We often say that children are the future. But when we imagine the future of health care with artificial intelligence (AI), are the voices of children and youth included in that vision?
More and more studies are demonstrating the particular tasks for which AI may be helpful to patients and clinicians. For example, AI algorithms can improve radiologists’ assessment of bone age among pediatric patients, and better support childhood asthma management. But aside from demonstrations of clinical benefit is the normative question of how we should go about conducting AI research and clinical implementation in a manner that is consistent with a “social licence.”
Social licence refers to the alignment of practices with societal expectations, independent of formal regulations. While regulatory frameworks and approval processes can manage the access and use of data for established purposes, understanding how patients expect and prefer the conduct of these activities to be carried out can go a long way toward establishing and maintaining trust. Where there is a disconnect between current practice and patients’ expectation, we can explore whether better education is needed or perhaps modify practices to suit patient preferences.
While there is ample research querying adults’ perspectives on AI in health care, few studies have recruited children and youth to understand their thoughts and perspectives. This gap represents a failure to imagine children and youth as stakeholders – a failure that has also been observed during the COVID-19 pandemic.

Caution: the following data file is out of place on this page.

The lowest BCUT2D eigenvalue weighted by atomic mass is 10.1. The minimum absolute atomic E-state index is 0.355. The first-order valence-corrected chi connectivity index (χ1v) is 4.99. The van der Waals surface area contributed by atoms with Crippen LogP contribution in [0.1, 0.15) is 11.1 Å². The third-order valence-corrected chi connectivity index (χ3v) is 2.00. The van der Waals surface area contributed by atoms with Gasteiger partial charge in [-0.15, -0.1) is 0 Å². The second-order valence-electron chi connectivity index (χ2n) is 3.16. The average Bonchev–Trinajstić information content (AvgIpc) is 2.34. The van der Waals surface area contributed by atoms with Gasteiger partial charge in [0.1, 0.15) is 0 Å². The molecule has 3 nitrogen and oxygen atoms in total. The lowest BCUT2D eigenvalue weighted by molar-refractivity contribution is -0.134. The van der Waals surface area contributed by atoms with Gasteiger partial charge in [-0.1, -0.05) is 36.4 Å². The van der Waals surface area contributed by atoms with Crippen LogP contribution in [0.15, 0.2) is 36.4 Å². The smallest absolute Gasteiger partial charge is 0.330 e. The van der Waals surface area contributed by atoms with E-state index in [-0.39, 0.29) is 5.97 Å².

When we explore issues of social licence, children and youth (i.e., those under 18 years of age) face a particular disadvantage. Children’s views (and those of youth, to different extents) on morality are often not afforded the same moral weight as is granted readily to those of adults, without considering the underlying reasons. But growing up in a world where technology inhabits every realm of being means that young people “are on the front lines of change” – their conceptual maps for this world shape the future. It is important that we meet these young patients where they’re at. Taking this step to engage them in defining what the future should look like for two reasons: 1) on the practical front, realign expectations; 2) on the ethical front, value the autonomy and voice of young people.